The A.M. Costa Rica search page has a list of all previous editions by date and a space to search for specific words and phrases. The search will return links to archived pages.


A typical edition will consist of a front page and four other newspages. Each of these pages can be reached by links near the top and bottom of the pages.


Five classified pages are updated daily. Employment listings are free, as are listings for accommodations wanted, articles for sale and articles wanted. The tourism page and the real estate sales and real estate rentals are updated daily.

Advertising information

A summary of advertising rates and sizes are available for display and classifieds.


A.M. Costa Rica makes its monthly statistics available to advertisers and readers. It is HERE! 

Contacting us

Both the main telephone number and the editor's e-mail address are listed on the front page near the date.

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Directions to our office and other data, like bank account numbers are on the about us page.

Cyber spying ring used
more than 1,000 computers

By the A.M. Costa Rica wire services

Canadian researchers say they have uncovered a China-based electronic spying operation that infiltrated computers in 103 countries. While they say they have no conclusive evidence of Chinese government involvement, the targets of the computer espionage were political. The cyber spying operation is one of the biggest and most sophisticated ever discovered.

Researchers at the University of Toronto call it Ghostnet — an electronic spying operation that infiltrated more than 1,000 computers around the world. They say it targeted the North American Treaty Organization, the Indian Embassy in Washington, D.C., and Tibetan exile centers in India, Brussels and London. Researchers say that in addition to stealing computer files, the cyber spies could turn on the internal camera on a remote computer to eavesdrop on live conversations.

Nart Villeneuve is with the University of Toronto's Munk Center for International Studies. He says that while the operation was sophisticated in its organization and scope, it used readily available Internet viruses called trojans, attached to e-mail messages to infiltrate computers.

"From a purely technical point of view, no, it was not that sophisticated," said Villeneuve. "The trojan, the attacker favors, the 'ghost rat;' it's open sourced. You can go and download it. It's not like it is some clever special new way of doing it. But the way in which the attacker was able to leverage these tools was sophisticated."

The Toronto researchers uncovered the cyber spying operating when they were asked by the exiled Tibetan leader, the Dalia Lama, to examine his organization's computers for malware — malicious software that can infiltrate or damage a computer system.

Although the group cannot say whether the Chinese government was involved, they add that Ghostnet's computers were almost exclusively located in China and that the targets were political. They found infected computers in the Dalai Lama's organization and were able to trace stolen correspondence back to the spy network's computer servers in China.

The Chinese government has denied any involvement in the operation.

But James Lewis, a technology expert with the Center for Strategic and International Studies in Washington says cyber spying is nothing new for the Chinese government.

"We know that they are interested as a government," said Lewis. "We know that they've done it in the past as a government. And the things that are being collected are of interest to the Chinese government."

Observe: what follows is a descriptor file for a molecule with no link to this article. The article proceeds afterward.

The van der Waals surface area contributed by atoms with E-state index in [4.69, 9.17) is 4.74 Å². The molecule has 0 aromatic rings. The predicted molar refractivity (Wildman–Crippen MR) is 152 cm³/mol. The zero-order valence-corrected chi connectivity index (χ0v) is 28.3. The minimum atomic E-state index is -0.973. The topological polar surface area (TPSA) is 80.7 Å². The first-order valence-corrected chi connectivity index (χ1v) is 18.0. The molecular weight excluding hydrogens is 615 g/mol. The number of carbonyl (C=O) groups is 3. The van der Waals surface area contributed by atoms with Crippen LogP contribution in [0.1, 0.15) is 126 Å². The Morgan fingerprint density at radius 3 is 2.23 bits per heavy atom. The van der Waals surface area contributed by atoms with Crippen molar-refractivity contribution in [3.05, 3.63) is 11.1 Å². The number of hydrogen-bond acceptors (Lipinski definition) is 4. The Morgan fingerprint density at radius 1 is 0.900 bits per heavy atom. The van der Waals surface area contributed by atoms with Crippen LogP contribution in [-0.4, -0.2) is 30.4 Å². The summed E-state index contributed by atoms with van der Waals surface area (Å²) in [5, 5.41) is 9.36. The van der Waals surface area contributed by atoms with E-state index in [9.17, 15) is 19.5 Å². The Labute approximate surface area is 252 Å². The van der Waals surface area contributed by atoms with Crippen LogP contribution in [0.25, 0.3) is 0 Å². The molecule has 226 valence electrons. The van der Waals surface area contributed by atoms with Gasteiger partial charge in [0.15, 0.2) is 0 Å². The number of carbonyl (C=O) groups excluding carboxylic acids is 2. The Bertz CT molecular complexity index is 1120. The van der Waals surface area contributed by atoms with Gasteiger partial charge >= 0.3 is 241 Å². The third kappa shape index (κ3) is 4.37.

Lewis notes that many countries, including the United States and Russia, use computer technology to gather intelligence.

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San José, Costa Rica, Tuesday, March 31, 2009, Vol. 9, No. 63

Latin American news digest
Temperatures that hurts bugs
also damage bird chicks

By the Newcastle University news service

Warm summers are dramatically reducing populations of daddy long legs, which in turn is having a severe impact on the bird populations which rely on them for food.

New research by a team of bird experts, including Newcastle University’s Mark Whittingham, spells out for the first time how climate change may affect upland bird species like the golden plover — perhaps pushing it towards local extinction by the end of the century.

It also points a way forward to how environmentalists can attempt to strengthen habitats to help wildlife adapt to changing climate and prevent such consequences.

Previous research has shown how changes in the timing of the golden plover breeding season as a result of increasing spring temperatures might affect their ability to match the spring emergence of their cranefly (daddy long legs) prey.

The new research, published this week in the scientific journal Global Change Biology, shows the true effects are much more severe.

Higher temperatures in late summer are killing the cranefly larvae, resulting in a drop of up to 95 per cent in the number of adult craneflies emerging the following spring.  With these craneflies providing a crucial food source for a wide range of upland birds like the golden plover, this means starvation and death for many chicks.

“The population of Golden Plovers in our study will likely be extinct in around 100 years if temperature predictions are correct and the birds cannot adapt to feed on other prey sources,” explained Whittingham, who worked on the study with scientists from Scotland and Aberystwyth and Manchester universities.

“Our study models the impacts of climate change on the ecology of the animal. In this case we show that higher August temperatures, as predicted from climate change models, are correlated with lower numbers of daddy-long legs.

“Daddy long-leg abundance is key for Golden Plover chicks in terms of growth and survival."